View Poll Results: Do you host your own mail server?

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  • yes

    4 22.22%
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    14 77.78%
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Thread: Do you host your own mail server at home?

  1. #1
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    Do you host your own mail server at home?

    As the title says, I am contemplating setting up my own mail server at home. For fun and to learn how it works.

    But, how safe is it? How credible is it that this could get hacked or compromised?

    For those who host their own mail server, what have your experiences been with security?

    Thanks

  2. #2
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    Re: Do you host your own mail server at home?

    I have a mail server running on my VPS, but it's mostly to provide mail about updates and from my contact form on my website.

    As long as you are keeping your software up-to-date and don't have it set up as an open relay, you should be "OK"
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  3. #3
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    Re: Do you host your own mail server at home?

    I always install a local mail server on my ubuntu installation just so local backup/etc scripts can email me etc. Just "sudo apt-get install exim4-daemon-light" and answer the few configuration questions, mainly just to set your ISP mail server as the smart host. I do the same on all the raspberry pi's, sheevaplug, etc around my house. Although all these can send email to the internet, of course they can not be accessed externally.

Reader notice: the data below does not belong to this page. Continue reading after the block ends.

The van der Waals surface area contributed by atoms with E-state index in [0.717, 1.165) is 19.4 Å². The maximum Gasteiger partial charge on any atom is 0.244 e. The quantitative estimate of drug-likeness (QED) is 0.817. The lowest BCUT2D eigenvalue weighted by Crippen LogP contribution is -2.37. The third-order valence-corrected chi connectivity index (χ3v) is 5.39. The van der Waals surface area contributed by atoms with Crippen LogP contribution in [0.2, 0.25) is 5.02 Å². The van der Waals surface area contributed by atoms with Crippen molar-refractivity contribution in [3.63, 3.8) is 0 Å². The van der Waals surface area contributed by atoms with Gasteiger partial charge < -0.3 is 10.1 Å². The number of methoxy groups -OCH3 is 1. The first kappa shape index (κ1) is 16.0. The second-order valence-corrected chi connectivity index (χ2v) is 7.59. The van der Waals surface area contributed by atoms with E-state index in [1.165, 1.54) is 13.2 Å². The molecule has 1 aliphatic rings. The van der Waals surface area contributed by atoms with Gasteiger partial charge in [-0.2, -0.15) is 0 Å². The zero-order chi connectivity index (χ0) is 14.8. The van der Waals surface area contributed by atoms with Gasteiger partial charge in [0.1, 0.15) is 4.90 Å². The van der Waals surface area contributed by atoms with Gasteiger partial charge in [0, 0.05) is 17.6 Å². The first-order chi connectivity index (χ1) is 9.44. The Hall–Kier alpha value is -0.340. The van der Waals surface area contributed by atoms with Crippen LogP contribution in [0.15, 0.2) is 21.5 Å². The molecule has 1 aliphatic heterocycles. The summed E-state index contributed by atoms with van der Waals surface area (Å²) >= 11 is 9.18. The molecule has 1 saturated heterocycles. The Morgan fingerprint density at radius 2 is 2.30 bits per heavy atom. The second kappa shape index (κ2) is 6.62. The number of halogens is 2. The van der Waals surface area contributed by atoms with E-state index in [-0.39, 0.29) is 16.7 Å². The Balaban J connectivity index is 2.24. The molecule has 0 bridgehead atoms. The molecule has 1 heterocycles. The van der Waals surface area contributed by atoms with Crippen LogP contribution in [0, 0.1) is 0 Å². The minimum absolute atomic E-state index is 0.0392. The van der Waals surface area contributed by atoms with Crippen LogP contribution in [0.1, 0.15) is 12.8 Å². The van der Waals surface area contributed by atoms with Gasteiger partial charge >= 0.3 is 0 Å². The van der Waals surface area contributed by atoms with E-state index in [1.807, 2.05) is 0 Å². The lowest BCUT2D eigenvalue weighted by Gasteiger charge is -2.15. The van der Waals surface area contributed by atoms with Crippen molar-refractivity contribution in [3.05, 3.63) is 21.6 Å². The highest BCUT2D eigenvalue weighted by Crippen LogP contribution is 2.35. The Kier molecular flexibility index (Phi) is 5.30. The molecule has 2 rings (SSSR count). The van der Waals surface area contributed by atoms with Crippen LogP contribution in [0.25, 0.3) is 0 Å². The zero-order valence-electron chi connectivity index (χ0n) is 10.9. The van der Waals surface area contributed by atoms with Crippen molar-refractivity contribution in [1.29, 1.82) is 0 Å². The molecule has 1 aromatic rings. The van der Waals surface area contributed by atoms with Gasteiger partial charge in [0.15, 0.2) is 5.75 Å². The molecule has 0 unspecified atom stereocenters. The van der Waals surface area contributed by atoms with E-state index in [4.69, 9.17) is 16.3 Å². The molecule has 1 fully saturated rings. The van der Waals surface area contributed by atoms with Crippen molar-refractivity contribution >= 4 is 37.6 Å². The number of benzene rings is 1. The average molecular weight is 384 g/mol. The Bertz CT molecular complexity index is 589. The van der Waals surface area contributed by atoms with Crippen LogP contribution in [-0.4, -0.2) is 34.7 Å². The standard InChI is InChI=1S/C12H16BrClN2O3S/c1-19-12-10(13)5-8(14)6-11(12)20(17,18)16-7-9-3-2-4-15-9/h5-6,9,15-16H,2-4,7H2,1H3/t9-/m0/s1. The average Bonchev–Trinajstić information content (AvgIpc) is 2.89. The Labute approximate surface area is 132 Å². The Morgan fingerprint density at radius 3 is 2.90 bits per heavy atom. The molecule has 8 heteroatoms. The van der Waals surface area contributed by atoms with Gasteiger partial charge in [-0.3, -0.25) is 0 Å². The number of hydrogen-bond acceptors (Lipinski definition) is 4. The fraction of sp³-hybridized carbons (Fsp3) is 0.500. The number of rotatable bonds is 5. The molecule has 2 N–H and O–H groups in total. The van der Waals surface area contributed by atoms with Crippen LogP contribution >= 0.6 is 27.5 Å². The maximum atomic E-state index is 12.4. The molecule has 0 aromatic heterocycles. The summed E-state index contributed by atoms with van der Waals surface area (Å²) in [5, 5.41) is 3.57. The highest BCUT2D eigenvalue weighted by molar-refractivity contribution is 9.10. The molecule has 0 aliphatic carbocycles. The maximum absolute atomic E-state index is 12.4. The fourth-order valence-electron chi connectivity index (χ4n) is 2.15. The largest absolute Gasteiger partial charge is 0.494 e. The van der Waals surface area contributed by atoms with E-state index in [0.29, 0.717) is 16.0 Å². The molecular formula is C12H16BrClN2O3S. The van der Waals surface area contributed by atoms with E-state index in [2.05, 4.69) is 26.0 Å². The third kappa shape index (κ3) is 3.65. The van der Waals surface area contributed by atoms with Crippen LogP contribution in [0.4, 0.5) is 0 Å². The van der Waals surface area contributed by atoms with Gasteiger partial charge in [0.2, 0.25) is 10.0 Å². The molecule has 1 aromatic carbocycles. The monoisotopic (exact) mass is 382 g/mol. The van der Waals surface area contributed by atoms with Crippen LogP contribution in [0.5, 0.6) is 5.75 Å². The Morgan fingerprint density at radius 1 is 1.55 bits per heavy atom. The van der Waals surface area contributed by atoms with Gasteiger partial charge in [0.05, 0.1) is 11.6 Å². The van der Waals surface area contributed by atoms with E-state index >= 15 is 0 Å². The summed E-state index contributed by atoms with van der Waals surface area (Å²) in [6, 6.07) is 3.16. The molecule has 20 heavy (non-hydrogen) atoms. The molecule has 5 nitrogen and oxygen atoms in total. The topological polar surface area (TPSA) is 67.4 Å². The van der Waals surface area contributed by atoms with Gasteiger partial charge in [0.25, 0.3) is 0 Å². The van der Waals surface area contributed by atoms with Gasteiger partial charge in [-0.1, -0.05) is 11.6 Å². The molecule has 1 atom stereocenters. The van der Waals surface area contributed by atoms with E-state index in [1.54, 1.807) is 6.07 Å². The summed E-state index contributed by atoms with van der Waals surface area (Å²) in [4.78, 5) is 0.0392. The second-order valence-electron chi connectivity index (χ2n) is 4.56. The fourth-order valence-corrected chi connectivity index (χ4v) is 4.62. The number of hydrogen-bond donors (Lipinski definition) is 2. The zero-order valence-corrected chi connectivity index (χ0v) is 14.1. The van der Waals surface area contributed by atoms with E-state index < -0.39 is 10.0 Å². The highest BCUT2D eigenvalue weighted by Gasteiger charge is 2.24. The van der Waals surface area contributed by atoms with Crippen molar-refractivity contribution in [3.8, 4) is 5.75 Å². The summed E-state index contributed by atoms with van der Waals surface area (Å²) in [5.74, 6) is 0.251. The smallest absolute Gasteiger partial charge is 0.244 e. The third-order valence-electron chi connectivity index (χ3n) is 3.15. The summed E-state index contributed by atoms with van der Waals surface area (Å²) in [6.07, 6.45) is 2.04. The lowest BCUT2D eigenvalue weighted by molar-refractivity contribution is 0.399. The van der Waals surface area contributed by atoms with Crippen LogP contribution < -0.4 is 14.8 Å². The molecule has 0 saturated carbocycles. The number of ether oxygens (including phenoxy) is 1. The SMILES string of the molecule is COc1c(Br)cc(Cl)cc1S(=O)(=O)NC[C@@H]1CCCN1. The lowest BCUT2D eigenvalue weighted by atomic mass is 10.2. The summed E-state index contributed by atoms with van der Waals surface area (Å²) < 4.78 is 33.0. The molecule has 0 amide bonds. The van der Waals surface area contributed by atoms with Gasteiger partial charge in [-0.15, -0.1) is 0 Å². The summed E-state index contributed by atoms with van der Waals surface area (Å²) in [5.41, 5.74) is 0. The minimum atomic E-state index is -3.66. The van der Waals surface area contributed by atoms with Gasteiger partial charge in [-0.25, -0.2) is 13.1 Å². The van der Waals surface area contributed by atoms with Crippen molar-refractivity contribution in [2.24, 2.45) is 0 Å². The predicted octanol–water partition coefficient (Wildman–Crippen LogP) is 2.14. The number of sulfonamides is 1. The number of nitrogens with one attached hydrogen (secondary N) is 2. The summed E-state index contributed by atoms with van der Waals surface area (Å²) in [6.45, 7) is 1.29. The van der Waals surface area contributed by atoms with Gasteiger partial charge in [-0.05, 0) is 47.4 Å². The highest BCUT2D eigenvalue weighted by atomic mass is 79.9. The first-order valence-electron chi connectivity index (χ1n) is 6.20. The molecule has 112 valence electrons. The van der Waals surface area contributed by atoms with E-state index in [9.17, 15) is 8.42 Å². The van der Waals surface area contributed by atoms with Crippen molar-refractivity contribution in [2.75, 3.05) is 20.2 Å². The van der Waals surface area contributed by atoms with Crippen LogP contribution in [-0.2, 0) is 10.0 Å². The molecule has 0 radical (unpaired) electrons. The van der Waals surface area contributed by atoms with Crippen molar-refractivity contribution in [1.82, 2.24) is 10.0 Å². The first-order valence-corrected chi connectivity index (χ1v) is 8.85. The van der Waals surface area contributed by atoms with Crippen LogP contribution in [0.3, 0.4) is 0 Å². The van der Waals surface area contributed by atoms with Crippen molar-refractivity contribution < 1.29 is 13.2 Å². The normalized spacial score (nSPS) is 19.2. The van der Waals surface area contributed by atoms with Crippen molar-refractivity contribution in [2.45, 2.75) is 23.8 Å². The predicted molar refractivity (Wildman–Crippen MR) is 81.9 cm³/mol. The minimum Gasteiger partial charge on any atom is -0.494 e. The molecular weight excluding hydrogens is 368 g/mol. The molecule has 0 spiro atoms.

4. #4
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    Re: Do you host your own mail server at home?

    I've had a mailserver at home for nearly a year. I use it for testing website features before they go live on the hosting site, and for getting system notifications.

    It's set up to work only on the LAN, which is behind a NAT router. In addition, I've set up iptables on the relevant box, though I'm not sure it's actually doing anything that the router isn't. I've never seen any indication of unauthorised access.
    Please, people, remember to BACKUP before you install that new system. Same if you're upgrading.

  5. #5
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    Re: Do you host your own mail server at home?

    I have CentOS boxes running as mail servers at home, on my virtual server at Linode, and at clients' sites. They all run MailScanner with sendmail as the SMTP daemon. I've been running Internet mail servers since the mid-1990s. On a couple of occasions I accidentally configured things wrongly so my box became an open relay, but that was quite a few years ago now.

    From a security perspective, your number one task is to make sure the server only accepts mail for your domain(s) and rejects messages addressed elsewhere. The site http://mxtoolbox.com/ provides some useful tools to check whether your server has been blacklisted as a spam source, test for an open relay, and the like.
    Last edited by SeijiSensei; June 8th, 2013 at 02:23 PM.
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  6. #6
    prodigy_ is offline May the Ubuntu Be With You!
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    Re: Do you host your own mail server at home?

    Voted "no" though I did have postfix installed in the past. I used it for testing and sending notifications from unattended scripts but ultimately migrated to Gmail.

  7. #7
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    Re: Do you host your own mail server at home?